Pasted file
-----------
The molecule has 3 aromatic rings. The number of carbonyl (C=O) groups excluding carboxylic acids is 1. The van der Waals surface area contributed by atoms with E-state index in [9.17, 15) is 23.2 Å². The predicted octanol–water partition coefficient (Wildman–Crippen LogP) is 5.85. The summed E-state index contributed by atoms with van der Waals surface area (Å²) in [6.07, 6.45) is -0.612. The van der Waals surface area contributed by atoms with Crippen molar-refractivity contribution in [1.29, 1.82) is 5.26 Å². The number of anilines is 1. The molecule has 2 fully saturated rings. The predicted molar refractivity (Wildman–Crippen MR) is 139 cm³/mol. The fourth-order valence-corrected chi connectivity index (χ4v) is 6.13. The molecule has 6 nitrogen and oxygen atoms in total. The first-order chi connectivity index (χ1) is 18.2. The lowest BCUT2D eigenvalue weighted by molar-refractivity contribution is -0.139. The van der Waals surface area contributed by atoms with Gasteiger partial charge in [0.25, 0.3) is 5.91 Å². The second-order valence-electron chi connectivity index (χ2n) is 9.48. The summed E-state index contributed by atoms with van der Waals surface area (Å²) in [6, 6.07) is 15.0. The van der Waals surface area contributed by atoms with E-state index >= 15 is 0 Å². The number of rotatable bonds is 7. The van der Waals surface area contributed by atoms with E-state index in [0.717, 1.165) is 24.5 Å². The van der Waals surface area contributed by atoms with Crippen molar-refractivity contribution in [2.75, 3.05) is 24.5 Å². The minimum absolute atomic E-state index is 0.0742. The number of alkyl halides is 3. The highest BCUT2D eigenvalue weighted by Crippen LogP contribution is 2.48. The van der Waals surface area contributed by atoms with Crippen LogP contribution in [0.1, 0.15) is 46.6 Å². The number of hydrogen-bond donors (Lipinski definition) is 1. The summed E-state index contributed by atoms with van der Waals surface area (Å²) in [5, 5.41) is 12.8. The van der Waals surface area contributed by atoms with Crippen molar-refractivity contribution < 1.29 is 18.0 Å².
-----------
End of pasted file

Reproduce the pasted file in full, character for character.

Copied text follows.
The molecule has 3 aromatic rings. The number of carbonyl (C=O) groups excluding carboxylic acids is 1. The van der Waals surface area contributed by atoms with E-state index in [9.17, 15) is 23.2 Å². The predicted octanol–water partition coefficient (Wildman–Crippen LogP) is 5.85. The summed E-state index contributed by atoms with van der Waals surface area (Å²) in [6.07, 6.45) is -0.612. The van der Waals surface area contributed by atoms with Crippen molar-refractivity contribution in [1.29, 1.82) is 5.26 Å². The number of anilines is 1. The molecule has 2 fully saturated rings. The predicted molar refractivity (Wildman–Crippen MR) is 139 cm³/mol. The fourth-order valence-corrected chi connectivity index (χ4v) is 6.13. The molecule has 6 nitrogen and oxygen atoms in total. The first-order chi connectivity index (χ1) is 18.2. The lowest BCUT2D eigenvalue weighted by molar-refractivity contribution is -0.139. The van der Waals surface area contributed by atoms with Gasteiger partial charge in [0.25, 0.3) is 5.91 Å². The second-order valence-electron chi connectivity index (χ2n) is 9.48. The summed E-state index contributed by atoms with van der Waals surface area (Å²) in [6, 6.07) is 15.0. The van der Waals surface area contributed by atoms with E-state index >= 15 is 0 Å². The number of rotatable bonds is 7. The van der Waals surface area contributed by atoms with E-state index in [0.717, 1.165) is 24.5 Å². The van der Waals surface area contributed by atoms with Crippen molar-refractivity contribution in [2.75, 3.05) is 24.5 Å². The minimum absolute atomic E-state index is 0.0742. The number of alkyl halides is 3. The highest BCUT2D eigenvalue weighted by Crippen LogP contribution is 2.48. The van der Waals surface area contributed by atoms with Crippen LogP contribution in [0.1, 0.15) is 46.6 Å². The number of hydrogen-bond donors (Lipinski definition) is 1. The summed E-state index contributed by atoms with van der Waals surface area (Å²) in [5, 5.41) is 12.8. The van der Waals surface area contributed by atoms with Crippen molar-refractivity contribution < 1.29 is 18.0 Å².